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By Jeff Stagl, Managing EditorFor years, CSX Corp. has worked with law enforcement agencies on joint security training and preparedness exercises. The Class I also long has tried to provide critical cargo information to state homeland security officers, local first responders and other officials to help them ensure the public’s safety.Since the early 1990s, CSX has generated hazardous materials density reports for local emergency response and planning officials that include specific information on chemicals and other hazmat shipments moved through a particular community. And since 2007, the railroad has offered a map-based monitoring tool that enables homeland security and emergency management center officials to trace trains and rail cars in near real time.Now, CSX is trying to provide vital cargo information in more ways, more detail and more immediacy, as well as in easier-to-use formats. To that end, the railroad in late August introduced Rail Respond, a mobile emergency information application. Using the app on any web-enabled device, first responders can look up the contents of a rail car or obtain train-list information in real time.CSX aims to balance the need for transparency with the importance of protecting information from falling into the wrong hands — especially after 9/11, says spokesperson Melanie Cost. So, the Class I has attempted to leverage evolving technologies and collaborate more with constituents to improve its information-sharing tools. “We know that having the facts — for planning and during an incident response — can make all the difference for keeping responders and the public safe,” says Cost.
The railroad has made information-sharing strides from the original Community Emergency Response Guide paper document sent to 13,000 jurisdictions in CSX’s network, she says. Among the first: SecureNOW, which enables public safety and security officials to access to CSX’s Network Operations Workstation to track the location of trains and specific cars.
Introduced in 2007, the system initially covered the railroad’s operations in New Jersey and New York. But over the past eight years, it’s been expanded to 20 of the 23 states in CSX’s network, including focuses on the Philadelphia and Washington, D.C., areas. A SecureNOW system is in place at the U.S. Department of Transportation, Transportation Security Administration and CHEMTREC, a communications center for emergency responders established by the chemical industry in 1971.The system displays CSX trains that are operating in certain municipalities or moving into high-threat urban areas. SecureNOW is designed to help state homeland security and local law enforcement officers identify the status of trains and cars, and better prepare for and respond to emergencies.CSX executives believe that by providing additional train shipment information, the system can help law enforcement officials more efficiently allocate resources, integrate rail security into their operations and coordinate efforts with the railroad’s security staff.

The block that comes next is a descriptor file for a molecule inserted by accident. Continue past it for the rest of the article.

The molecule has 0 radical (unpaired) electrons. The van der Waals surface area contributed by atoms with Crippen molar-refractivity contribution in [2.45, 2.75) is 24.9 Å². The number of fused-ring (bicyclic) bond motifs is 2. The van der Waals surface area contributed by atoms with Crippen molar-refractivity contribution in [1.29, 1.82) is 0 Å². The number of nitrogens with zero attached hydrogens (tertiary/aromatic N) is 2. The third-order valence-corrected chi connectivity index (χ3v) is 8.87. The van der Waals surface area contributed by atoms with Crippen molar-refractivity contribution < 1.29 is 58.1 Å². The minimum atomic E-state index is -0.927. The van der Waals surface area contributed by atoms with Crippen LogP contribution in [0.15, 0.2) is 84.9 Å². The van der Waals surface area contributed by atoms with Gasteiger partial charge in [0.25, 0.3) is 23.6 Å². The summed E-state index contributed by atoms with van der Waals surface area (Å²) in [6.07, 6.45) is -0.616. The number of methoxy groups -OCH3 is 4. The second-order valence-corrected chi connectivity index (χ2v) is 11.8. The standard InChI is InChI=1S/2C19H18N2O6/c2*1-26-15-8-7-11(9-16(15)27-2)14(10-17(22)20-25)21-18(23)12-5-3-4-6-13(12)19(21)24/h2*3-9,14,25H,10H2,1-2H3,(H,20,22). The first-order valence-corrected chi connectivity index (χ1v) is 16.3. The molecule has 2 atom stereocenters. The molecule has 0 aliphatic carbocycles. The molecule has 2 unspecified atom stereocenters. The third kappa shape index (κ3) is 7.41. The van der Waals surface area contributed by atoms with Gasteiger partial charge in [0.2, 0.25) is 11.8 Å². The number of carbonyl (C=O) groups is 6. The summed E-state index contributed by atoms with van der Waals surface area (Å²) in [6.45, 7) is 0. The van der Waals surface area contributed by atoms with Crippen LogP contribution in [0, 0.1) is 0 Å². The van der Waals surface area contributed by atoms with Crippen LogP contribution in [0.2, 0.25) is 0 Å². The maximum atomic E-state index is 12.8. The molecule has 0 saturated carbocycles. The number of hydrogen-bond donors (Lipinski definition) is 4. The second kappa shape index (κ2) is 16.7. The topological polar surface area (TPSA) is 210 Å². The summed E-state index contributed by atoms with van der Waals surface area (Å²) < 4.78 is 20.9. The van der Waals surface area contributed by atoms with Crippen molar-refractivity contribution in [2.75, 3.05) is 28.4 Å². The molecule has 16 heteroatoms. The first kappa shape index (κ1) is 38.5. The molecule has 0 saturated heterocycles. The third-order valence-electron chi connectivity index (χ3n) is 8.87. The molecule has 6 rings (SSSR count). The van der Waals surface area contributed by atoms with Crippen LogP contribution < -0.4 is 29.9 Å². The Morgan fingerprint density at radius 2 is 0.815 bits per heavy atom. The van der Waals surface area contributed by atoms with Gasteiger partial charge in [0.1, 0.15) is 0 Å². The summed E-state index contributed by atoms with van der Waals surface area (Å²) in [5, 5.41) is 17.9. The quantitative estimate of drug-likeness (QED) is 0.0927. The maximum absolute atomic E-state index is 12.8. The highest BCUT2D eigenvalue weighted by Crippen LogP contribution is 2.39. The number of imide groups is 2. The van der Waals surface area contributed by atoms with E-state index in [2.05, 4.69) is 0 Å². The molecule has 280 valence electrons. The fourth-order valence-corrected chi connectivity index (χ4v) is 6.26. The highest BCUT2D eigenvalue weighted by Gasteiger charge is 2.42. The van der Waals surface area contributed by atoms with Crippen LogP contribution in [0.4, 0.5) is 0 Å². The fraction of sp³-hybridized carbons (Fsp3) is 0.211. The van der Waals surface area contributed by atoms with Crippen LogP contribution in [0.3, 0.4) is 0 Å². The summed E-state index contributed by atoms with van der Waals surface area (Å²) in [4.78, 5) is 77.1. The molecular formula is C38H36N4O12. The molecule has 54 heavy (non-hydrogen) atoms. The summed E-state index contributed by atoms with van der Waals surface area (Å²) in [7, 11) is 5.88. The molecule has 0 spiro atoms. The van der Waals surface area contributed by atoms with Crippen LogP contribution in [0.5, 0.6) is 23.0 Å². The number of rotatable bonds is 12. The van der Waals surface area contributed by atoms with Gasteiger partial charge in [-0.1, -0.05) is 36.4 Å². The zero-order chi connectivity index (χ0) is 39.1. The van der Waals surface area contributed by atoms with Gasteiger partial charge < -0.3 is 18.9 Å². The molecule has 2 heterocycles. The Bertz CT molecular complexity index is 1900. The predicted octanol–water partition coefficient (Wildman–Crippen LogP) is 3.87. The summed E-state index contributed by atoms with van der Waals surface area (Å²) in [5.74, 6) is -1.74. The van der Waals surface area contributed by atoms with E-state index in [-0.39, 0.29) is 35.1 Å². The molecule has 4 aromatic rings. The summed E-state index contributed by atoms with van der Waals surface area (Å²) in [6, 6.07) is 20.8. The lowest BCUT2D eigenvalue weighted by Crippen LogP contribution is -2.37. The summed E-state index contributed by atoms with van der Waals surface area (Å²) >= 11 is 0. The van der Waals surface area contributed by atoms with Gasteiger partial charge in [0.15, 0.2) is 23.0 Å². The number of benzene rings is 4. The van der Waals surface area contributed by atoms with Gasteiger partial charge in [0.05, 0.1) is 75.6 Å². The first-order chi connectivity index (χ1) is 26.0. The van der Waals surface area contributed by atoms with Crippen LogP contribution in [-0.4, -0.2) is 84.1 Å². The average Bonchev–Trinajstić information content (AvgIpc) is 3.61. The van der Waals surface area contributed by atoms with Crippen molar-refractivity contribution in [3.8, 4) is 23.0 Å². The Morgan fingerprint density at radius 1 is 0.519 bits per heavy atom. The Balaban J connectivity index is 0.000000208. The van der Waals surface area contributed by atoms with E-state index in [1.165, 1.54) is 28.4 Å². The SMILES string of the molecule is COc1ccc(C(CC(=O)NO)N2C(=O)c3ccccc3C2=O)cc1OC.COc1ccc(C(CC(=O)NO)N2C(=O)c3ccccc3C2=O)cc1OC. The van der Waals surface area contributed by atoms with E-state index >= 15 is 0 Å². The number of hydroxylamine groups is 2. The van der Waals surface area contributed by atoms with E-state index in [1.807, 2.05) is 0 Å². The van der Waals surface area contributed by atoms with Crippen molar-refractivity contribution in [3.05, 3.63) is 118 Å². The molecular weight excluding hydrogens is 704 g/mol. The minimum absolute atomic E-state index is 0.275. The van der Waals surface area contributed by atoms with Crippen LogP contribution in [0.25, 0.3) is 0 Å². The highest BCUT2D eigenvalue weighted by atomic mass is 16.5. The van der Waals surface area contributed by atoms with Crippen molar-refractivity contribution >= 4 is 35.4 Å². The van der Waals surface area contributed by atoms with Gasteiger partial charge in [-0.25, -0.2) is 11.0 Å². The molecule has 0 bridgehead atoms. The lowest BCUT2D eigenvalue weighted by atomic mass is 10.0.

Now, Rail Respond is the “new kid on the block” that enables CSX to better share info with emergency responders and law enforcement officials, says Skip Elliott, CSX’s vice president of public safety, health and environment. The free-to-use application can be accessed from any Android-, iOS- or Windows-based mobile device.After signing in with an I.D. and password, a user can learn the contents of any train or car in real time, including the hazard classification, and toxic or poison inhalation hazard identification number. Rail Respond also provides a car’s diagram, volume, weight, load status, shipment packing group and train position.Hazmat-carrying cars are highlighted for easier identification. The application is designed to help guide responders as they walk along a train to locate specific cars.Last year, CSX developed the app with assistance from the Operation Respond Institute, which created a computer-based system that provides emergency responders with information about a rail car’s hazmat contents. The Class I purchased the Operation Respond technology and re-launched it in August as Rail Respond with additional features and what CSX executives characterize as a more user-friendly design.Rail Respond builds on the railroad’s existing suite of tools for first responders, as well as meets and exceeds recommendations from the National Transportation Safety Board for improving information sharing, says Elliott.Along with the other Class Is, CSX supports the Association of American Railroads’ AskRail™ tool, which enables first responders to use their smartphones to retrieve data about rail-car contents. But Rail Respond takes information sharing several steps further, says Elliott.“We prefer to provide more specific information,” he says. “Rail Respond provides locomotive data, which we think is important. An emergency responder can know how much fuel is left in the locomotive’s fuel tank.”Rail Respond offers two user levels: basic and advanced. Basic access is granted to firefighters and other responders, who can look up all information except trainset lists. Advanced access to all info is provided to fire and police chiefs, and other incident command officers.In addition to obtaining train and car data, users can view an isolation zone based on a commodity’s characteristics and the proximity to day care centers, hospitals, schools and other sensitive facilities; access satellite imagery to zoom into a specific area; and obtain weather data to learn about any impending storms.By year’s end or in early 2016, CSX plans to add a feature to Rail Respond that will enable users to identify water intakes and watersheds. The feature is designed to help responders coordinate efforts with local water authorities.The railroad performs real-time monitoring of Rail Respond to ensure the app’s security. Controls are in place to notify CSX officials about any system abuse. If a user accesses car or trainset info, an automatic alert is sent to CSX’s Public Safety Coordination Center, which prompts a phone call to the user to determine the nature of an emergency and how the railroad can provide assistance.“We want to make sure no one goes on a shopping spree of car numbers. We know who is making the inquiries,” says Elliott.So far, about 4,000 emergency responders are using Rail Respond — a number that’s expected to grow to 8,000 by year’s end.When CSX debuted the app Aug. 28 at the International Association of Fire Chiefs’ (IAFC) annual expo in Atlanta, more than 2,000 responders and fire officials viewed a demonstration.“Then, 539 of them signed up to use it,” says John McFall, CSX’s manager of emergency planning and coordination-public safety, who manages the Rail Respond program.A steering committee that includes representatives from the IAFC, National Volunteer Fire Council, Congressional Fire Services Institute and CHEMTREC provided feedback during Rail Respond’s development. Committee members — who continue to offer input — meet twice a year, but communicate on a regular basis, says McFall.One committee member suggested CSX add the capacity of tank cars to the application instead of only showing a car’s current volume, so that data was incorporated into the app, he says.Charles Werner, a retired chief of the Charlottesville, Va., fire department, also provided input to CSX. He believes Rail Respond is a critical tool for first responders.“This real-time critical information is a game changer for public safety as it allows the use of today's smart device technology and computers to easily access the information when and where needed and at no cost,” Werner says. “Additionally, CSX has demonstrated its commitment to work with public safety to continue to listen and make improvements to Rail Respond.”